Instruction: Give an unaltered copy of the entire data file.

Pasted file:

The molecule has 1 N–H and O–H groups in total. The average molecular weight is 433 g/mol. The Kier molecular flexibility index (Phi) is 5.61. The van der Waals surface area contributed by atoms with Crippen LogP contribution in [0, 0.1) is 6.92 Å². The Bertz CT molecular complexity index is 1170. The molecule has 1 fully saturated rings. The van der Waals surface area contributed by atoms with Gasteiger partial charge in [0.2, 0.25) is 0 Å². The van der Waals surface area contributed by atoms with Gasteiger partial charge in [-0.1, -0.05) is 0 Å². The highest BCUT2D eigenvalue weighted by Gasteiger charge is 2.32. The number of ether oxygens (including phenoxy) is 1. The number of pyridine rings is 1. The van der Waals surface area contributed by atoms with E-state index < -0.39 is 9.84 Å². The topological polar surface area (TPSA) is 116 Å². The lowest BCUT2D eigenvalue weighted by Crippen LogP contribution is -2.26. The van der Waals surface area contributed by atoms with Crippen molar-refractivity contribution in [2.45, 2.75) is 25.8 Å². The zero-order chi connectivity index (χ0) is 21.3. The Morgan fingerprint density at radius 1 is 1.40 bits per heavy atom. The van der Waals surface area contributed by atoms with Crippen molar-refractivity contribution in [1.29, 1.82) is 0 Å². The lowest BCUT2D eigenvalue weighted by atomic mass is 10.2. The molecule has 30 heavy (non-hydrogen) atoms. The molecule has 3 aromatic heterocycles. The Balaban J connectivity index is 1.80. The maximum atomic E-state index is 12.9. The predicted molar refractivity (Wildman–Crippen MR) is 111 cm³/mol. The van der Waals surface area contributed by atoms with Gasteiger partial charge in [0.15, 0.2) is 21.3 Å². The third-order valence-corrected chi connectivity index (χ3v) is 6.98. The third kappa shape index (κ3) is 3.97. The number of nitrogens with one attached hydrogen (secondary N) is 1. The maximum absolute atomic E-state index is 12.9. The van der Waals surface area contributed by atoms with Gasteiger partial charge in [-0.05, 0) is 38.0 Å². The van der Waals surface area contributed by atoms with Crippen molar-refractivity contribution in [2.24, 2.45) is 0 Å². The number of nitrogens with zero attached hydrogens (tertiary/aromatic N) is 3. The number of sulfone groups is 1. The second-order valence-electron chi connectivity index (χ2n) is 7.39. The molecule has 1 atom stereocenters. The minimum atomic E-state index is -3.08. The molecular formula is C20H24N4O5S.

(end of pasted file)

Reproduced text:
The molecule has 1 N–H and O–H groups in total. The average molecular weight is 433 g/mol. The Kier molecular flexibility index (Phi) is 5.61. The van der Waals surface area contributed by atoms with Crippen LogP contribution in [0, 0.1) is 6.92 Å². The Bertz CT molecular complexity index is 1170. The molecule has 1 fully saturated rings. The van der Waals surface area contributed by atoms with Gasteiger partial charge in [0.2, 0.25) is 0 Å². The van der Waals surface area contributed by atoms with Gasteiger partial charge in [-0.1, -0.05) is 0 Å². The highest BCUT2D eigenvalue weighted by Gasteiger charge is 2.32. The number of ether oxygens (including phenoxy) is 1. The number of pyridine rings is 1. The van der Waals surface area contributed by atoms with E-state index < -0.39 is 9.84 Å². The topological polar surface area (TPSA) is 116 Å². The lowest BCUT2D eigenvalue weighted by Crippen LogP contribution is -2.26. The van der Waals surface area contributed by atoms with Crippen molar-refractivity contribution in [2.45, 2.75) is 25.8 Å². The zero-order chi connectivity index (χ0) is 21.3. The Morgan fingerprint density at radius 1 is 1.40 bits per heavy atom. The van der Waals surface area contributed by atoms with Crippen molar-refractivity contribution in [1.29, 1.82) is 0 Å². The lowest BCUT2D eigenvalue weighted by atomic mass is 10.2. The molecule has 30 heavy (non-hydrogen) atoms. The molecule has 3 aromatic heterocycles. The Balaban J connectivity index is 1.80. The maximum atomic E-state index is 12.9. The predicted molar refractivity (Wildman–Crippen MR) is 111 cm³/mol. The van der Waals surface area contributed by atoms with Gasteiger partial charge in [0.15, 0.2) is 21.3 Å². The third-order valence-corrected chi connectivity index (χ3v) is 6.98. The third kappa shape index (κ3) is 3.97. The number of nitrogens with one attached hydrogen (secondary N) is 1. The maximum absolute atomic E-state index is 12.9. The van der Waals surface area contributed by atoms with Gasteiger partial charge in [-0.05, 0) is 38.0 Å². The van der Waals surface area contributed by atoms with Crippen molar-refractivity contribution in [2.24, 2.45) is 0 Å². The number of nitrogens with zero attached hydrogens (tertiary/aromatic N) is 3. The number of sulfone groups is 1. The second-order valence-electron chi connectivity index (χ2n) is 7.39. The molecule has 1 atom stereocenters. The minimum atomic E-state index is -3.08. The molecular formula is C20H24N4O5S.